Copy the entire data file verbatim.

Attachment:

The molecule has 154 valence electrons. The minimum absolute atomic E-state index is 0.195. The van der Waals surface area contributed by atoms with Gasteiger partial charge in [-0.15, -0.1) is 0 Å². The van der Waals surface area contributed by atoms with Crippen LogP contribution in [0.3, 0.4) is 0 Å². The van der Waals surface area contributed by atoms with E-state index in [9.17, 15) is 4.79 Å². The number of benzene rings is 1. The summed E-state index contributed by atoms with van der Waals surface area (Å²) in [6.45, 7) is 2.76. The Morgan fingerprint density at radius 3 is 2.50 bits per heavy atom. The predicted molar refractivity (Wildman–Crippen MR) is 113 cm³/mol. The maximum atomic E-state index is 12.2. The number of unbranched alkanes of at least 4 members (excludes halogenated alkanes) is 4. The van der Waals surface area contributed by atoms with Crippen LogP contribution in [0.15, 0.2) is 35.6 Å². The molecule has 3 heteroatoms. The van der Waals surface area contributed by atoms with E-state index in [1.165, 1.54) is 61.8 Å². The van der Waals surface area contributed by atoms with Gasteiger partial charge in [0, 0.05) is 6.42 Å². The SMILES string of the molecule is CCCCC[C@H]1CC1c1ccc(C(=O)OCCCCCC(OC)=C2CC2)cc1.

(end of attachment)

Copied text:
The molecule has 154 valence electrons. The minimum absolute atomic E-state index is 0.195. The van der Waals surface area contributed by atoms with Gasteiger partial charge in [-0.15, -0.1) is 0 Å². The van der Waals surface area contributed by atoms with Crippen LogP contribution in [0.3, 0.4) is 0 Å². The van der Waals surface area contributed by atoms with E-state index in [9.17, 15) is 4.79 Å². The number of benzene rings is 1. The summed E-state index contributed by atoms with van der Waals surface area (Å²) in [6.45, 7) is 2.76. The Morgan fingerprint density at radius 3 is 2.50 bits per heavy atom. The predicted molar refractivity (Wildman–Crippen MR) is 113 cm³/mol. The maximum atomic E-state index is 12.2. The number of unbranched alkanes of at least 4 members (excludes halogenated alkanes) is 4. The van der Waals surface area contributed by atoms with Crippen LogP contribution in [0.15, 0.2) is 35.6 Å². The molecule has 3 heteroatoms. The van der Waals surface area contributed by atoms with E-state index in [1.165, 1.54) is 61.8 Å². The van der Waals surface area contributed by atoms with Gasteiger partial charge in [0, 0.05) is 6.42 Å². The SMILES string of the molecule is CCCCC[C@H]1CC1c1ccc(C(=O)OCCCCCC(OC)=C2CC2)cc1.